• [0023]
    On the element's output side, the contact element ensures that the surface of the object has a desired specified shape. Suitable means are provided for rigidly connecting the contact element with the object; in an ophthalmic application, a means for fixing by suction, e.g. a suction ring as known from WO 03/002008 A1 or from EP 1159986 A2, can be used.
  • [0024]
    The invention will be explained in more detail below by way of example and with reference to the drawings, wherein:
  • [0025]
    FIG. 1 shows a schematic view of a laser processing device for an ophthalmic method;
  • [0026]
    FIG. 2 shows a schematic view of a patient's cornea;
  • [0027]
    FIG. 3 shows a sectional view of focusing optics of the laser processing device of FIG. 1 including a contact glass and a beam path illustrated as an example, and
  • [0028]
    FIG. 4 shows a sectional view of the contact glass of FIG. 3.
  • [0029]
    FIG. 1 shows a treatment device for an ophthalmic method similar to those described in EP 1159986 A1 and U.S. Pat. No. 5,549,632. The treatment device 1 of FIG. 1 serves to perform correction of an eyesight defect on a patient's eye 2 according to the known fs-LASIK method. For this purpose, the treatment device 1 has a laser 3 which emits pulsed laser radiation. The pulse duration is within the femtosecond range, and the laser radiation acts by means of non-linear optical effects in the cornea, as described above. The treatment beam 4 emitted by the laser 3 along an optical axis A1 is incident on a beam splitter 5 which transmits the treatment beam 4 to a scanning unit 6. The scanning unit 6 comprises two scanning mirrors 7 and 8 which are rotatable about mutually orthogonal axes such that the scanning unit 6 deflects the treatment beam 4 two-dimensionally. Adjustable projection optics 9 focus the scanned treatment beam 4 on the eye 2. The projection optics 9 comprise a lens 10 and focusing optics 11.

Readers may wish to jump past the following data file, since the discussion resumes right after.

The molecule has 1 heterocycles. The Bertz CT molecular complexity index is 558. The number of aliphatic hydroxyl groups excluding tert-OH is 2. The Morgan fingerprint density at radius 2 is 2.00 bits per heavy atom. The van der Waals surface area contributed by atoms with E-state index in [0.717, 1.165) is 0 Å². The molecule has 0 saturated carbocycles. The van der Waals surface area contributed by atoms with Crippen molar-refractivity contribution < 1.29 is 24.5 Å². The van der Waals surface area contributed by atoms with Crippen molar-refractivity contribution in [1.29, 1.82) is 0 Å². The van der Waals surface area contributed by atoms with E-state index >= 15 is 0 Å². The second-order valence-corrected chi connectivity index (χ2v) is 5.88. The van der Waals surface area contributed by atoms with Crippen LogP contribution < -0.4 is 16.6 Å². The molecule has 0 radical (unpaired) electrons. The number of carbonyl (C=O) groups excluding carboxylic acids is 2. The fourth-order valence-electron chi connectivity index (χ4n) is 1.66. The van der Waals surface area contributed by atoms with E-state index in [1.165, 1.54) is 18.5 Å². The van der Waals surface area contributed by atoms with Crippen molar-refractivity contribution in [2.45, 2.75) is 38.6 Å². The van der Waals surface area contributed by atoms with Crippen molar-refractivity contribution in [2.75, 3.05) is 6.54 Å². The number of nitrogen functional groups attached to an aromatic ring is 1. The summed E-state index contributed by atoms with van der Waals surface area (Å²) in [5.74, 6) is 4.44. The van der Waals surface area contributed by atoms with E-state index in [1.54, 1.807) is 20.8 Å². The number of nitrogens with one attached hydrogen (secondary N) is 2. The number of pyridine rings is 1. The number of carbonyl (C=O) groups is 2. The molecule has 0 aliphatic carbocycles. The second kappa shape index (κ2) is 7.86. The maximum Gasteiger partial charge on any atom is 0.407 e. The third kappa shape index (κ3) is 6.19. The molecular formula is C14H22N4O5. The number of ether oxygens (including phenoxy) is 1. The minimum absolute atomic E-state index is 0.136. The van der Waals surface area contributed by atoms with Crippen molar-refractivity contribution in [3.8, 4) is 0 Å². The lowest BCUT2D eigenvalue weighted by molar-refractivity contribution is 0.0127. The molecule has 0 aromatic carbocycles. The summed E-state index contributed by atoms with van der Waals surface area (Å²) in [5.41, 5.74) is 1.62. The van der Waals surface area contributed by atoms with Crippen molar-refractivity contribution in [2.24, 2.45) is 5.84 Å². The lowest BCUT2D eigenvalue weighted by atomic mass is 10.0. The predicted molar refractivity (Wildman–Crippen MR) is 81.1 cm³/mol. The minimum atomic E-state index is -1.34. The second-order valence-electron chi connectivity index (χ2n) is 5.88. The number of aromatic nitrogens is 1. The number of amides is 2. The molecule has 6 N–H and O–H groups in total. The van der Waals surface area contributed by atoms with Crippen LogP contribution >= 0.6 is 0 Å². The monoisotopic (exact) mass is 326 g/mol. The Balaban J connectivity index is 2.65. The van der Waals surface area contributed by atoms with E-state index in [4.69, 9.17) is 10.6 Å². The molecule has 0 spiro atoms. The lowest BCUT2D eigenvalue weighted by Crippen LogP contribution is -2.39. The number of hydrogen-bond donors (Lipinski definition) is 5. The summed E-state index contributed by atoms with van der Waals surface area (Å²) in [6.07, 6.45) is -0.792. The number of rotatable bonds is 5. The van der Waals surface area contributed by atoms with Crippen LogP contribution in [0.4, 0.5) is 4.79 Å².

• [0030]
    Arranged following the focusing optics 11 is a contact glass 12 which is connected to the focusing optics, and thus to the beam path of the treatment device 1, via a holder H. The contact glass 12, which will be explained in more detail below, contacts the cornea of the eye 2. The optical combination of the treatment device 1 with the contact glass 2 fixed thereto causes the scanned treatment beam 4 to be focused in a focus 13 located within the cornea of the eye 2. Due to the application in the cornea 17, the angles of incidence of the laser bundle increase as the field increases. While a beam incident on the optical axis A1 impinges vertically on the cornea 17, the angle of incidence is in excess of 20 degrees already at a distance of 4 mm from the optical axis A1. This results in considerable aberrations, e.g. astigmatism. The aberrations are compensated within the optical system.
  • [0031]
    Like the laser 3, the scanning unit 6 is controlled by a control device 14 via control lines (not specifically designated). The control device 14 determines the position of the focus 13 both transverse to the optical axis A1 (by the scanning mirrors 7 and 8) and in the direction of the optical axis A1 (by shifting the projection optics 9). The control device 14 further reads out a detector 15 which senses, for the purpose of measurement, radiation scattered back from the cornea and passing through the beam splitter 5 as return radiation 16.